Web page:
Cameron: Jonathan and Lisa… it was probably earlier on in the second season that they asked if I was interested in directing. I went off to shoot the last Pirates of the Caribbean and came back, so I only shot a little bit of the western footage that season. When Season 3 came up they said, ‘Listen, Jonathan’s going to direct the first episode, and we’d love for you to direct an episode.’ Lisa Joy had her first film, Reminiscence, that she’d asked me to shoot. So, we figured it out. ‘Okay, we’ll shoot Jonathan’s, and maybe we should just do an earlier episode. We’ll give you Episode 4 in Season 3.’
That was my first go at it, and it was quite amazing. They trusted me and gave me the opportunity to direct. During the process of actually putting it together and directing it, I saw very little of Jonathan and Lisa. I expected them to be on the set as showrunners but they were like, ‘Here, you go do your thing. You know what you’re doing. You know these characters, this world, and what we’re looking for.’ I loved that. That was a great opportunity.
BTL: How satisfied were you with the episode?
Cameron: I’m quite happy with it. It’s got some big arcs, and some great scenes throughout. I’m very happy with that, and extremely happy with this recent episode, Episode 4 of Season 4, probably more so than the first one because the challenge of this one was greater. We’re converging timelines. Specifically, the transition for Caleb was a big one for me. Having the chance to work with Aaron Paul that closely was fantastic.
BTL: Before we talk specifically about Episode 4 of Season 4, what did you learn from directing an episode during Season 3 that you brought to Season 4?
Cameron: The biggest lesson from working on the previous episode, what I took away from the first experience directing on Westworld, was that I didn’t have the confidence to step into the story and the emotional world of the characters. I’d directed a series of commercials and things like that, but I’d never directed on a level of this type. The actors, they’re all A-level actors. In the first go around, it was a bit daunting stepping onto the set and realizing that you have five A-level actors you’re directing today. They were extremely supportive, and respectful. They knew that I needed to show a great understanding of the emotional landscape of their characters so that I could speak their language. That came from years of working as a director of photography. I’ve had experiences where you’re watching a director do all the directing and talking, and I’ve certainly had experiences on stuff where some actors felt more comfortable talking to me about their performance because I’m right there, and the directors might be somewhere else at the time, like video village. The important thing is [that] anytime you step into anything new, it’s unfamiliar territory. It’s about getting your footing, and in this case, speaking the language.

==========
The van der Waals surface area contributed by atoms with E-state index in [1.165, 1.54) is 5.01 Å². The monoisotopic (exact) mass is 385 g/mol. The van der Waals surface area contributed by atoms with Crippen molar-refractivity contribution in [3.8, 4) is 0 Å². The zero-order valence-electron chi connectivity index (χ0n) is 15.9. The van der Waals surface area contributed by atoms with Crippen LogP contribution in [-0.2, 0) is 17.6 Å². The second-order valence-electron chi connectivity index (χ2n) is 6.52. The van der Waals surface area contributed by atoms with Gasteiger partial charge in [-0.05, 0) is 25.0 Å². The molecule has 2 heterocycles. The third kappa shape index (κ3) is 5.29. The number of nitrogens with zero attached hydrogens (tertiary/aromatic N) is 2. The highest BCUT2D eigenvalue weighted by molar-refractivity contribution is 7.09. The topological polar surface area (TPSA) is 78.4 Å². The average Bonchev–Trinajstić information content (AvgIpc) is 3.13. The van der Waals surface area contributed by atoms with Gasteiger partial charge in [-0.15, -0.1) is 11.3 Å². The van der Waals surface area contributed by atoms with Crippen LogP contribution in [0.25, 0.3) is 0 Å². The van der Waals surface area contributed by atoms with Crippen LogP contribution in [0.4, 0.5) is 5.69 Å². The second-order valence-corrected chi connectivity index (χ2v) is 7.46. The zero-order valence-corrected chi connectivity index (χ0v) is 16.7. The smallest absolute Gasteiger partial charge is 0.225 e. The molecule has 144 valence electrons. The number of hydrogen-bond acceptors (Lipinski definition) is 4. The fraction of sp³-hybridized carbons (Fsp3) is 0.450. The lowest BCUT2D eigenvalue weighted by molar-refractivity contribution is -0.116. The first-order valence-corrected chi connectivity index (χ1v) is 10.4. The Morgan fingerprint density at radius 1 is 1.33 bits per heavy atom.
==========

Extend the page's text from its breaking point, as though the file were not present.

As a director, when you’re dealing with three or four top actors in a scene, everybody brings different energy. They might’ve rehearsed the scene a couple of days ago, but different actors are feeling a certain way on different days and want to try things. It’s this dance of working through the rehearsal and trying to get everybody on the same page, meaning, “This is the writing. This is the intention of the writing. This is the scene’s arc. This is the episode’s arc. This is the season’s arc.”
[At] any given moment, when you’re breaking them down and talking to an actor, you hold this in your mind and yet address them on a one-to-one level as a character, and as a person. It’s a delicate dance. It’s those conversations during rehearsals when I discover what they’re struggling with as an actor, or working towards. You see the gift of those performances, and it’s fascinating to be part of that progression of ideas. The other thing is, it’s interesting to watch these actors; they may want to take their character and shift things a bit towards a different direction that you know, as the director, is not where the character is going, but you’ve got to listen to these actors. All actors go through the process necessary to evolve their characters.